I have a question for those of you who may have a copy of the O'Reilly
book "Linux Device Drivers, Third Edition" and are reasonably familiar
with it.

If you don't have it, it's available in PDF form at
http://lwn.net/Kernel/LDD3.

Starting on page 16 there is a sample "Hello World" kernel module that
looks like this:

#include
#include

MODULE_LICENSE("Dual BSD/GPL");

static int hello_init(void)
{
printk(KERN_ALERT "Hello, world\n");
return 0;
}

static void hello_exit(void)
{
printk(KERN_ALERT "Goodbye, cruel world\n");
}

module_init(hello_init);
module_exit(hello_exit);

A bare-bones simple makefile to compile that looks like this:

obj-m := hello.o

.... which is used with the following command line:

make -C /usr/src/redhat/BUILD/kernel-2.6.18/linux-2.6.18.i686kernel-2.6
M=`pwd` modules

....where /usr/src/... is the path to the kernel source tree.

So far that works, and I am able to build, insert, and remove the module
hello.ko, getting the "Hello, world" and "Goodbye,cruel world" messages at
the proper times.

Now on page 24 of the book it shows a slightly more complex makefile that
can be used by simply typing "make" instead of "make -C ~/kernel-2.6
M=`pwd` modules". That makefile looks like this:

# If KERNELRELEASE is defined, we've been invoked from the
# kernel build system and can use its language.
ifneq ($(KERNELRELEASE),)
obj-m := hello.o
# Otherwise we were called directly from the command
# line; invoke the kernel build system.
else
KERNELDIR ?= /lib/modules/$(shell uname -r)/build
PWD := $(shell pwd)
default:
$(MAKE) -C $(KERNELDIR) M=$(PWD) modules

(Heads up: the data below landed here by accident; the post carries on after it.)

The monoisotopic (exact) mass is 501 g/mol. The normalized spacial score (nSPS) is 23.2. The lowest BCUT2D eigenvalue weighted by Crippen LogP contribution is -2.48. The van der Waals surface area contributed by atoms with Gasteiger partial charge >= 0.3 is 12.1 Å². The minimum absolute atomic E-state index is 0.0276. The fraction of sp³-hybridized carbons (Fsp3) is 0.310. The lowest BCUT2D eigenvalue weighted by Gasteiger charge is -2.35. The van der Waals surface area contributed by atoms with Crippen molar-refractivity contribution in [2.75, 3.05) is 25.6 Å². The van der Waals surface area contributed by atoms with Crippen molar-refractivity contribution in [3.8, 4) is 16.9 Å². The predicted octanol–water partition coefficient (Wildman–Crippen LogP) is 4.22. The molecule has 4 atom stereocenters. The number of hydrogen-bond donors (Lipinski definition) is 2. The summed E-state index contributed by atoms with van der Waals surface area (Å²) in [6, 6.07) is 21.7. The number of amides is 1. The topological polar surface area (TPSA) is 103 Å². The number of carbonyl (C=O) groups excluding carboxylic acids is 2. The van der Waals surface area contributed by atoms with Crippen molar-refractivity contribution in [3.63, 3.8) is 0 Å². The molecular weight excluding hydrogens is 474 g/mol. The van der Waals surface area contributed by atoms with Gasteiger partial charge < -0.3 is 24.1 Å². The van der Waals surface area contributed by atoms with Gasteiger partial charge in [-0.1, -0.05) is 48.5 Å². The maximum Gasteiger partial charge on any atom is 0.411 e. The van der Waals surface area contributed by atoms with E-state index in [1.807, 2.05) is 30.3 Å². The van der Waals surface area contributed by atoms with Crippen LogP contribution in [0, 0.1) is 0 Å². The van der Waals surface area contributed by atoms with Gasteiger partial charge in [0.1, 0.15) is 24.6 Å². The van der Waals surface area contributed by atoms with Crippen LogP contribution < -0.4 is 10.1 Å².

endif

The text goes on to explain the above makefile thus:

"Once again, we are seeing the extended GNU make syntax in action. This
makefile is read twice on a typical build. When the makefile is invoked
from the command line, it notices that the KERNELRELEASE variable has not
been set. It locates the kernel source directory by taking advantage of
the fact that the symbolic link build in the installed modules directory
points back at the kernel build tree. If you are not actually running
the kernel that you are building for, you can supply a KERNELDIR= option
on the command line, set the KERNELDIR environment variable, or rewrite
the line that sets KERNELDIR in the makefile. Once the kernel source tree
has been found, the makefile invokes the default: target, which runs a
second make command (parameterized in the makefile as $(MAKE)) to invoke
the kernel build system as described previously. On the second reading,
the makefile sets obj-m, and the kernel makefiles take care of actually
building the module."

Here is where things stop working... I type "make" and I get "Nothing to
do for target default".

"/lib/modules/$(shell uname -r)/build" does point to the target source.

I said "export MAKE=/usr/bin/make" to create a MAKE environment variable,
which didn't exist before.

I tried plugging in a hard path in place of the PWD line and also revised
KERNELDIR as suggested in the explanatory text from the book.

Nothing works... still can't get the module to build.

Have any of you who may have learned device driver programming from this
book run across this and do you have a solution?